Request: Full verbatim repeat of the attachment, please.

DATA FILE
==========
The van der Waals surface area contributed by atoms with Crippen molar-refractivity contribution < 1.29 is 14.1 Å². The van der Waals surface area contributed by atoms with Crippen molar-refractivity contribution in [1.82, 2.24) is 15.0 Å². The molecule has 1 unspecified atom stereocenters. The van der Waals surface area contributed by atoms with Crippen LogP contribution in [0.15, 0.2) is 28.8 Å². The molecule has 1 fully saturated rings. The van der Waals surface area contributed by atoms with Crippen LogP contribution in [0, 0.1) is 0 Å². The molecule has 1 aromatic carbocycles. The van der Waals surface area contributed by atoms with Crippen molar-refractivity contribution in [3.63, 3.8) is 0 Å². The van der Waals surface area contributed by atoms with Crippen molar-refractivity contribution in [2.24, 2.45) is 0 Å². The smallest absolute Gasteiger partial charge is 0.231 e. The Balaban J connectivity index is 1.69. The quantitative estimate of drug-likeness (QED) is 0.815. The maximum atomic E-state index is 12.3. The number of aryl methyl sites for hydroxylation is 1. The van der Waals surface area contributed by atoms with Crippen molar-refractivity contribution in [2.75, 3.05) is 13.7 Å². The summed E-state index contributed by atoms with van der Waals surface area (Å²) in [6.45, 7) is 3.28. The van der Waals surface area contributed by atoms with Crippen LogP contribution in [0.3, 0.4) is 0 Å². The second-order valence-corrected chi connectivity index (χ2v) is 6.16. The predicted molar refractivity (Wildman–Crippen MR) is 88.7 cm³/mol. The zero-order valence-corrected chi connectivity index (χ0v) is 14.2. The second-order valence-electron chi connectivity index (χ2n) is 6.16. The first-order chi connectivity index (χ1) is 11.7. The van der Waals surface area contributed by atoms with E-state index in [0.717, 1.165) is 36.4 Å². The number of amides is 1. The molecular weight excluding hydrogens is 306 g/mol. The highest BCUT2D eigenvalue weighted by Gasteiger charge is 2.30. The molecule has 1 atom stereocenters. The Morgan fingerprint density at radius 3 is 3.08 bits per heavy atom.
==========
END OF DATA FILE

The van der Waals surface area contributed by atoms with Crippen molar-refractivity contribution < 1.29 is 14.1 Å². The van der Waals surface area contributed by atoms with Crippen molar-refractivity contribution in [1.82, 2.24) is 15.0 Å². The molecule has 1 unspecified atom stereocenters. The van der Waals surface area contributed by atoms with Crippen LogP contribution in [0.15, 0.2) is 28.8 Å². The molecule has 1 fully saturated rings. The van der Waals surface area contributed by atoms with Crippen LogP contribution in [0, 0.1) is 0 Å². The molecule has 1 aromatic carbocycles. The van der Waals surface area contributed by atoms with Crippen molar-refractivity contribution in [3.63, 3.8) is 0 Å². The van der Waals surface area contributed by atoms with Crippen molar-refractivity contribution in [2.24, 2.45) is 0 Å². The smallest absolute Gasteiger partial charge is 0.231 e. The Balaban J connectivity index is 1.69. The quantitative estimate of drug-likeness (QED) is 0.815. The maximum atomic E-state index is 12.3. The number of aryl methyl sites for hydroxylation is 1. The van der Waals surface area contributed by atoms with Crippen molar-refractivity contribution in [2.75, 3.05) is 13.7 Å². The summed E-state index contributed by atoms with van der Waals surface area (Å²) in [6.45, 7) is 3.28. The van der Waals surface area contributed by atoms with Crippen LogP contribution in [0.3, 0.4) is 0 Å². The second-order valence-corrected chi connectivity index (χ2v) is 6.16. The predicted molar refractivity (Wildman–Crippen MR) is 88.7 cm³/mol. The zero-order valence-corrected chi connectivity index (χ0v) is 14.2. The second-order valence-electron chi connectivity index (χ2n) is 6.16. The first-order chi connectivity index (χ1) is 11.7. The van der Waals surface area contributed by atoms with E-state index in [0.717, 1.165) is 36.4 Å². The number of amides is 1. The molecular weight excluding hydrogens is 306 g/mol. The highest BCUT2D eigenvalue weighted by Gasteiger charge is 2.30. The molecule has 1 atom stereocenters. The Morgan fingerprint density at radius 3 is 3.08 bits per heavy atom.